We’re Off to See the Wizard
Although it borrows from film noir, the image illustrating this edition’s Cover Story is a fitting representation of the potential for capital generation and job creation underpinning Acts 20 and 22. The incentives provided by those two laws are beginning to draw huge investment to Puerto Rico. “You’re not in Kansas anymore,” is an assertion that Economic Development & Commerce Secretary Alberto Bacó can state with confidence.
After all, the 4% fl at income-tax rate on income generated from export services driven by Act 20 and the 100% tax exemption on earnings and profit distributions on income generated from export services for investors who make Puerto Rico their place of residence, enabled by Act 22, are enormously attractive incentives.
In an exclusive interview with Caribbean Business, Bacó shared the findings of a study conducted by Estudios Técnicos, which reports on jobs created and capital generated thus far. In 2014 alone, Act 20 created 3,713 direct, full-time jobs in Puerto Rico with an average salary of $45,000 a year and a total annual payroll of $78 million. The average salary in Puerto Rico is $27,500 a year, so Act 20 is having a positive impact in terms of increasing average salaries for local employees.
The total income of companies that have decrees under Act 20 is $1.2 billion, while the amount in individual taxes paid by the jobs created by the program is estimated at $13.7 million a year. And the study projects some 45,000 new jobs will be created in the service sector over the next 20 years.
To its credit, Gov. Alejandro García Padilla’s administration took laws that were established under the Luis Fortuño administration and promoted them to draw more investors to the island. This is the sort of continuity that Puerto Rico needs to attract capital that has taken flight and create jobs that have been lost. Puerto Rico needs to stay the course to help off set a precipitous slide dating back to 2006 that has seen more than 250,000 jobs lost and more than 12,000 businesses close.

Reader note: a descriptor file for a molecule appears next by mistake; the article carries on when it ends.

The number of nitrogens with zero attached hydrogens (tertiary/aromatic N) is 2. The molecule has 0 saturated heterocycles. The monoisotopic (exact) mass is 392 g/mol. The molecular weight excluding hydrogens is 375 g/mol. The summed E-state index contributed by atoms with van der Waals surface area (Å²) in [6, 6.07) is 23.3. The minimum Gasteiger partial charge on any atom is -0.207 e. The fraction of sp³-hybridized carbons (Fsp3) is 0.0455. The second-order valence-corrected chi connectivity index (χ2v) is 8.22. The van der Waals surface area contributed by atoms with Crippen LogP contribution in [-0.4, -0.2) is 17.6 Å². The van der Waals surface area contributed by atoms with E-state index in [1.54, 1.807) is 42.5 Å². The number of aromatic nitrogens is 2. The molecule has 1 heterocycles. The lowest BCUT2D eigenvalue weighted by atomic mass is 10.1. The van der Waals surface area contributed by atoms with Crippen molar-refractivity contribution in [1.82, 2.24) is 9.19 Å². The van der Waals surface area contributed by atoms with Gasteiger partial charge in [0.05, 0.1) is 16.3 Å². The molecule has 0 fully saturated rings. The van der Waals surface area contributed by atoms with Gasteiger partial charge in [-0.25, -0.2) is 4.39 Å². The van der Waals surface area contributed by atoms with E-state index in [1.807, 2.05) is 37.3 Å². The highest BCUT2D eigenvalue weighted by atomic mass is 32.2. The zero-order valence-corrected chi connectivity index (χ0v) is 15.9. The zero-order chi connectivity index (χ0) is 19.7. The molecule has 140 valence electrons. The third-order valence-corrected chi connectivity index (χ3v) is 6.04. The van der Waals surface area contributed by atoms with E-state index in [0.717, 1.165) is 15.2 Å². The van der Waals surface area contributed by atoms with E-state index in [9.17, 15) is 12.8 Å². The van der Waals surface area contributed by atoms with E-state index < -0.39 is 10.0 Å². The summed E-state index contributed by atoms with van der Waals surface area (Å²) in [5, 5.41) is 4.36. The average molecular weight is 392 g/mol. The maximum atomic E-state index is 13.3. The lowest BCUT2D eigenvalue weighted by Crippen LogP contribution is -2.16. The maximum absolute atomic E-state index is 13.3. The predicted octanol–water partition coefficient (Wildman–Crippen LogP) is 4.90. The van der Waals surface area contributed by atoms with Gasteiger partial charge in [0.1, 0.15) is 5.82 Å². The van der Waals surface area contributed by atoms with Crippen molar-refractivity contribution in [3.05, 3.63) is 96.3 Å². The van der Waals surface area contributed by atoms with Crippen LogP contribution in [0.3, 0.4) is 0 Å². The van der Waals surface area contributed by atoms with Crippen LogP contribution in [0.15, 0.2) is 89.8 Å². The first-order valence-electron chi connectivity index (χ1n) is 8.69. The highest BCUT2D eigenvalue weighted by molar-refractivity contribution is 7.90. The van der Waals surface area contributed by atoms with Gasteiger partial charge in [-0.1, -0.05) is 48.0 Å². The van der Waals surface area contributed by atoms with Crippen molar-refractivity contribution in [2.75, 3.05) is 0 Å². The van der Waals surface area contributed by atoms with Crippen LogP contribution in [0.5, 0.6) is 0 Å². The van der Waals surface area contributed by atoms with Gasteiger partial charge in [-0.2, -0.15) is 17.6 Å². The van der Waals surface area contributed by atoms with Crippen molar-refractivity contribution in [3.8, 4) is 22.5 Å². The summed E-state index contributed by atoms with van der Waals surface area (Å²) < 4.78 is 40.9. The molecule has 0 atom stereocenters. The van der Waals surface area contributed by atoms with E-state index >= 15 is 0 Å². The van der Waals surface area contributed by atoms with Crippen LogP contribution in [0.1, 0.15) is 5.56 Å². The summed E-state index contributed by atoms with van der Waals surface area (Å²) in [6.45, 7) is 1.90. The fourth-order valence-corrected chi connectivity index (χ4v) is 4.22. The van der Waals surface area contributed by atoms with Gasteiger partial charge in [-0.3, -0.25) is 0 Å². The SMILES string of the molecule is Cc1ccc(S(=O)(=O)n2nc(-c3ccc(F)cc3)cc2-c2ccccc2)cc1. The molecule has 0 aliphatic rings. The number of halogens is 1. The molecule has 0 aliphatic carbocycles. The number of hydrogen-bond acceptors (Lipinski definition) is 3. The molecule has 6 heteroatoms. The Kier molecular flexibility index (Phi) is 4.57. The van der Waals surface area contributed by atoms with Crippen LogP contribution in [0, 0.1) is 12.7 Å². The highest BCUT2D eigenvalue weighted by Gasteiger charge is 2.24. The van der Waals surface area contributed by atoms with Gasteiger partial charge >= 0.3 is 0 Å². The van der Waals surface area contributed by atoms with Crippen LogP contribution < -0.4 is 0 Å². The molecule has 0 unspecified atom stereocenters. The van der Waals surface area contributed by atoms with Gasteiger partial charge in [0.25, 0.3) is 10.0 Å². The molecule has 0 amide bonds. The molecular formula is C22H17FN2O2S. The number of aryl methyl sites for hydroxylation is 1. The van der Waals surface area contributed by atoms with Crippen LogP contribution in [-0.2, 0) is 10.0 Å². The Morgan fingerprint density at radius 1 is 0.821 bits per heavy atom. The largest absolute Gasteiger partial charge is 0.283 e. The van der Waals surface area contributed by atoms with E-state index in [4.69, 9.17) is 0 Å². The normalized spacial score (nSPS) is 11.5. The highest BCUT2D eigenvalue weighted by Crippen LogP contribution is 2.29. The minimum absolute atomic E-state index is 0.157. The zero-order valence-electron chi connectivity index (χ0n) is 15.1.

Continuity was essential to the success of Operation Bootstrap, the industri alization program that propelled Puerto Rico from a dirt-poor backwater in the Caribbean to a model for industrialization that was touted the world over. Our leaders would do well to remember that Puerto Rico’s industrialization took several administrations under Puerto Rico’s first elected Gov. Luis Muñoz Marín and an army of promoters to hit warp speed.
What started with a mere 1,000 jobs in its first four years had climbed to 59,700 jobs over the next five (1949-1953).
Sadly, Section 936 of the Internal Revenue Code was targeted for a 10-year phase-out by the U.S. Congress in 1996 because the program had the stench of corporate welfare—benefiting big pharma, but not creating jobs to match the big tax breaks these corporations were receiving. So, we threw out the baby with the bathwater. With the tax code’s demise went some 40% of deposits tied to Section 936 funds in Puerto Rico banks.
It is now a certainty that García Padilla won’t be re-elected to office as he stepped down as the Popular Democratic Party (PDP) president to make room for former Secretary of State David Bernier. The procommonwealth PDP gubernatorial candidate will be running for La Fortaleza against the winner of the prostatehood New Progressive Party (NPP) primary between Resident Commissioner Pedro Pierluisi and Ricky Rosselló. Whoever wins the mandate of the people in November 2016 would do well to continue promoting Acts 20 and 22, but on a massive scale. Let us remember the lessons of history—never should we give and give, but receive nothing in return.
By Philipe Schoene Roura